ISSP Writer in Residence, Author and Performer
In the fall of 1932 in Zurich, a young physicist tormented by his dreams went to a psychologist for help. As explored in my new play Entangled (premiering at the Ottawa Fringe Festival in June), what started as psychotherapy resulted in one of the most intriguing cross-disciplinary intellectual relationships of the 20th century—one that offers important insight for how we think about science and society interactions.
The physicist was the brilliant Wolfgang Pauli, later Nobel Prize recipient, who with more well-known colleagues Neils Bohr and Werner Heisenberg played a central role in the elucidation of quantum mechanics.
The psychologist was the famous, and controversial, psychoanalyst Carl Jung whose insights underpin much of our modern understanding of self, from coining the terms introvert and extrovert to the framework for the Myers-Briggs personality test to dream analysis.
What’s remarkable is that much of Jung’s dream work is based on some of the more than 1300 detailed dream recollections that Pauli shared with him, resulting in Jung’s seminal work “Individual Dream Symbolism in Relation to Alchemy”.
After Pauli’s death in 1958, Jung and Pauli’s extensive quarter-century long written correspondence was kept secret for more than 40 years at the insistence of Pauli’s widow. Franca Pauli thought Jung was a crack-pot and by association diminished her husband’s reputation. It wasn't until 2001 that Atom and Archetype: The Pauli/Jung Letters 1932-1958 was published in English.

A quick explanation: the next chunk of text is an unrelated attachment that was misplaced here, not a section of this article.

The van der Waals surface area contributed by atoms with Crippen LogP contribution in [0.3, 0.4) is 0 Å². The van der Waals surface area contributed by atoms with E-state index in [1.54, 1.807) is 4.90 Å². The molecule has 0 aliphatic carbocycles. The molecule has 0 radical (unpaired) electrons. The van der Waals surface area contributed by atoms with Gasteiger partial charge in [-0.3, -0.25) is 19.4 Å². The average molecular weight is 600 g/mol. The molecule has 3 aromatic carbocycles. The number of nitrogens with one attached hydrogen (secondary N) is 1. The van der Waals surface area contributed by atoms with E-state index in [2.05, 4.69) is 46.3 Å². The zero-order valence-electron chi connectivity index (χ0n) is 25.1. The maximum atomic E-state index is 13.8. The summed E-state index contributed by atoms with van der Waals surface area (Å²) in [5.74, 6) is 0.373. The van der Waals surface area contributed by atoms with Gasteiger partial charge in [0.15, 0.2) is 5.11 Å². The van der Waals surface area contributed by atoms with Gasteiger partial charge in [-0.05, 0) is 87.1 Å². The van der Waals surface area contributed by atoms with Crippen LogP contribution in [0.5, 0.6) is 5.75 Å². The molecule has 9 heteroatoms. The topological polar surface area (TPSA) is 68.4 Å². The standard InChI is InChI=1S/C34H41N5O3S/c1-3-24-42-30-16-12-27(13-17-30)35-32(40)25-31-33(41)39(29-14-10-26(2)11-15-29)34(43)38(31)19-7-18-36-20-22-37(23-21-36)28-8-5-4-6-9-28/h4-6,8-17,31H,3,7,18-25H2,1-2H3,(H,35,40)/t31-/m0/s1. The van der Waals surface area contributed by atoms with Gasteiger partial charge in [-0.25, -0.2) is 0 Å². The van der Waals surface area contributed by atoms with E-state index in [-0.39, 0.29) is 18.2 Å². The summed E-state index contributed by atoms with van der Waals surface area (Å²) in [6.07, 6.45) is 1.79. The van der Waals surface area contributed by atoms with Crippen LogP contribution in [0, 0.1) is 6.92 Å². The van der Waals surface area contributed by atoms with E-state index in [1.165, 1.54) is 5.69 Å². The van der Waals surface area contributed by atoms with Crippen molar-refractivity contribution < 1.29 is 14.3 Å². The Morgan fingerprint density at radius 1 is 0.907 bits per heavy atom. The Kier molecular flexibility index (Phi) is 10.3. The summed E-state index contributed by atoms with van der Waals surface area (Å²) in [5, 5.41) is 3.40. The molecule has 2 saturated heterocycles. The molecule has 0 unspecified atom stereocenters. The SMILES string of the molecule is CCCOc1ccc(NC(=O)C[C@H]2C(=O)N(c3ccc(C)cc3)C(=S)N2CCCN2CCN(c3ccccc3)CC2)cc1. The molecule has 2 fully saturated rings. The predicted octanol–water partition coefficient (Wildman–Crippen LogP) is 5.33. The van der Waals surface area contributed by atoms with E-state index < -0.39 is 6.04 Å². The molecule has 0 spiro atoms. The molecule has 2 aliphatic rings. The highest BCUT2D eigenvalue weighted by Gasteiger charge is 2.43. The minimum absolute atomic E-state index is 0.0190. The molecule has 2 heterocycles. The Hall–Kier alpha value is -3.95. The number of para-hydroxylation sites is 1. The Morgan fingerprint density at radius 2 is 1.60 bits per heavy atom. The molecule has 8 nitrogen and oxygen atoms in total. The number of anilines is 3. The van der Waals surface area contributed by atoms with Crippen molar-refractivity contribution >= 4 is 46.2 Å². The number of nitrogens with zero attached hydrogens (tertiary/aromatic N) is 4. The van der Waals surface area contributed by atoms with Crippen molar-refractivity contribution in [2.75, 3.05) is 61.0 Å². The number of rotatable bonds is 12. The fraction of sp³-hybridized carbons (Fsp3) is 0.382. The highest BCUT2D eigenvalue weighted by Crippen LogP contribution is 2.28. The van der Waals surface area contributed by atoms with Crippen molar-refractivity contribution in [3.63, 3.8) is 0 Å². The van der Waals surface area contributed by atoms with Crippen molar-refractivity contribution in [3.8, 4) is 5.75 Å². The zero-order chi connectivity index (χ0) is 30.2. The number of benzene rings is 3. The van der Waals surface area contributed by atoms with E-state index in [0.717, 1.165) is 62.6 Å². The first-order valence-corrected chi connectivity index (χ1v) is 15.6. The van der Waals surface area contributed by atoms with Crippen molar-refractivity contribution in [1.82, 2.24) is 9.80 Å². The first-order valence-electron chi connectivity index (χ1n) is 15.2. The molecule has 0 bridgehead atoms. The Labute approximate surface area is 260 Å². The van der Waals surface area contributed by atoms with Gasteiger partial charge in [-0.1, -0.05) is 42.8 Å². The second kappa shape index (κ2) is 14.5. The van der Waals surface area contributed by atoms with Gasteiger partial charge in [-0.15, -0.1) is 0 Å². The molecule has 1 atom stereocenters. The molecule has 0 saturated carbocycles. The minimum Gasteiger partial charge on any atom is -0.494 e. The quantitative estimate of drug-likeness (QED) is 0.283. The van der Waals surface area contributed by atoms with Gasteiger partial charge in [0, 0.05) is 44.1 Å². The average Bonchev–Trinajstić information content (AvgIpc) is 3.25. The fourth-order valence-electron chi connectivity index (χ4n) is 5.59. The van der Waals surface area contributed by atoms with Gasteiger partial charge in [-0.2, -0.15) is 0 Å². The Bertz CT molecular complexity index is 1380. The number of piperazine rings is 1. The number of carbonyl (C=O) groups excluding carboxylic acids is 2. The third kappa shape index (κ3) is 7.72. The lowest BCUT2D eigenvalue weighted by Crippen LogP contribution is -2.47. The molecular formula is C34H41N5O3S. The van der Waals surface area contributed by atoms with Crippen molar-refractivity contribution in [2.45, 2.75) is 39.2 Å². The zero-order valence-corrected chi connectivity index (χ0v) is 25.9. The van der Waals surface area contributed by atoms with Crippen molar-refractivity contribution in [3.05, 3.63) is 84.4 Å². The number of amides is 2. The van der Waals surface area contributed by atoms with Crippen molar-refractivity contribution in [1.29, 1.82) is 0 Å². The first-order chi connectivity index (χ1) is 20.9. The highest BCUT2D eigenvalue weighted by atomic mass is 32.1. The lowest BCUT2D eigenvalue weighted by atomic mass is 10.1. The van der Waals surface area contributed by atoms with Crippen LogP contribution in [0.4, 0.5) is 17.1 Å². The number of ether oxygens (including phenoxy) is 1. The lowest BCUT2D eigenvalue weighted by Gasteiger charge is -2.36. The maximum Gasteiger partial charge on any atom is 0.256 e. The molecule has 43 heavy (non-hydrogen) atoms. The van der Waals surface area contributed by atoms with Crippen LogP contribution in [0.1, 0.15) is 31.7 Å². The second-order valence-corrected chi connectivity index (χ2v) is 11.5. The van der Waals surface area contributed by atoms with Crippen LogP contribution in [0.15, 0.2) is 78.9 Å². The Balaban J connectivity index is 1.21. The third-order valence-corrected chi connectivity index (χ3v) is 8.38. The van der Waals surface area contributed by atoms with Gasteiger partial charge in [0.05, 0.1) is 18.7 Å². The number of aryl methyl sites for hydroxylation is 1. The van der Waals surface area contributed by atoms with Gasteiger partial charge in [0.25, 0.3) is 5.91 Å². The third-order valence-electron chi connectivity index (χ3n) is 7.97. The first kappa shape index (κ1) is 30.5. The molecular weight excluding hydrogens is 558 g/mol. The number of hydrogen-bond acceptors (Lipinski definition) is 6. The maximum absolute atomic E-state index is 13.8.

What we see in their correspondence, their other writing, and in their biographies is that Jung and Pauli were drawn together (entangled, as I see it) through the amazing parallel revolutionary intellectual developments in the fields of psychology and physics. Or, put another way, they were a meeting of mind and matter. Sigmund Freud published The Interpretation of Dreams in 1899 and in 1900, Max Planck announced his seminal discovery of h, the Planck constant opening the way to quantum physics.
What more deeply connected Jung and Pauli is that in many ways they were exploring and explicating almost identical issues in these different, emergent fields.
Both were describing the fundamental constituents of personality. For Pauli, it was the personality of a quantum particle. His discovery of quantum spin, the fourth quantum number, and the basis of the Pauli exclusion principle explains why no two particles can occupy the same space. Similarly, Jung developed a “science” of personality based on the four quadrants of intellect, intuition, emotion and the senses (the underlying framework for current personality tests), and of individuation involving the integration of the conscious and unconscious parts of ourselves.
Both were gripped by understanding transformation. For Pauli, this was understanding radioactivity, which led to his accurately predicting the existence of neutrinos. For Jung, it was understanding the interaction of the unconscious, including dreams, in shaping individual development.